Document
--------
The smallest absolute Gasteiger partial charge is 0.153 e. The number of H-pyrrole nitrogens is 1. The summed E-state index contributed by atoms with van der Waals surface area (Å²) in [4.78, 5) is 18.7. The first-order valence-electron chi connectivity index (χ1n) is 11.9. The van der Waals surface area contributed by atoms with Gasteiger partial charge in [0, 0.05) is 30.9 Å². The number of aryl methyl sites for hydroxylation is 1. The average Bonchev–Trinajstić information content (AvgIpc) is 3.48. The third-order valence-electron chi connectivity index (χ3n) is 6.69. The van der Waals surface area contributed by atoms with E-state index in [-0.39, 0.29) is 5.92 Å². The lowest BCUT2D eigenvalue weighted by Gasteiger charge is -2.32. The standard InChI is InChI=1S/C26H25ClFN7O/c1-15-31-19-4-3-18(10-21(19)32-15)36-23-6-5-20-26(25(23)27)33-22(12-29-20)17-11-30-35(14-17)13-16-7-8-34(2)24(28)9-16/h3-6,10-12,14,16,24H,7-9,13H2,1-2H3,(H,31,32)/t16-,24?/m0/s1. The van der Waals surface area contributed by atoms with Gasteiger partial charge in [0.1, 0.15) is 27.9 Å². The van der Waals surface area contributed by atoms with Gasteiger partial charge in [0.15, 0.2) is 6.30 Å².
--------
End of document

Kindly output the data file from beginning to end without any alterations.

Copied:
The smallest absolute Gasteiger partial charge is 0.153 e. The number of H-pyrrole nitrogens is 1. The summed E-state index contributed by atoms with van der Waals surface area (Å²) in [4.78, 5) is 18.7. The first-order valence-electron chi connectivity index (χ1n) is 11.9. The van der Waals surface area contributed by atoms with Gasteiger partial charge in [0, 0.05) is 30.9 Å². The number of aryl methyl sites for hydroxylation is 1. The average Bonchev–Trinajstić information content (AvgIpc) is 3.48. The third-order valence-electron chi connectivity index (χ3n) is 6.69. The van der Waals surface area contributed by atoms with E-state index in [-0.39, 0.29) is 5.92 Å². The lowest BCUT2D eigenvalue weighted by Gasteiger charge is -2.32. The standard InChI is InChI=1S/C26H25ClFN7O/c1-15-31-19-4-3-18(10-21(19)32-15)36-23-6-5-20-26(25(23)27)33-22(12-29-20)17-11-30-35(14-17)13-16-7-8-34(2)24(28)9-16/h3-6,10-12,14,16,24H,7-9,13H2,1-2H3,(H,31,32)/t16-,24?/m0/s1. The van der Waals surface area contributed by atoms with Gasteiger partial charge in [0.1, 0.15) is 27.9 Å². The van der Waals surface area contributed by atoms with Gasteiger partial charge in [0.15, 0.2) is 6.30 Å².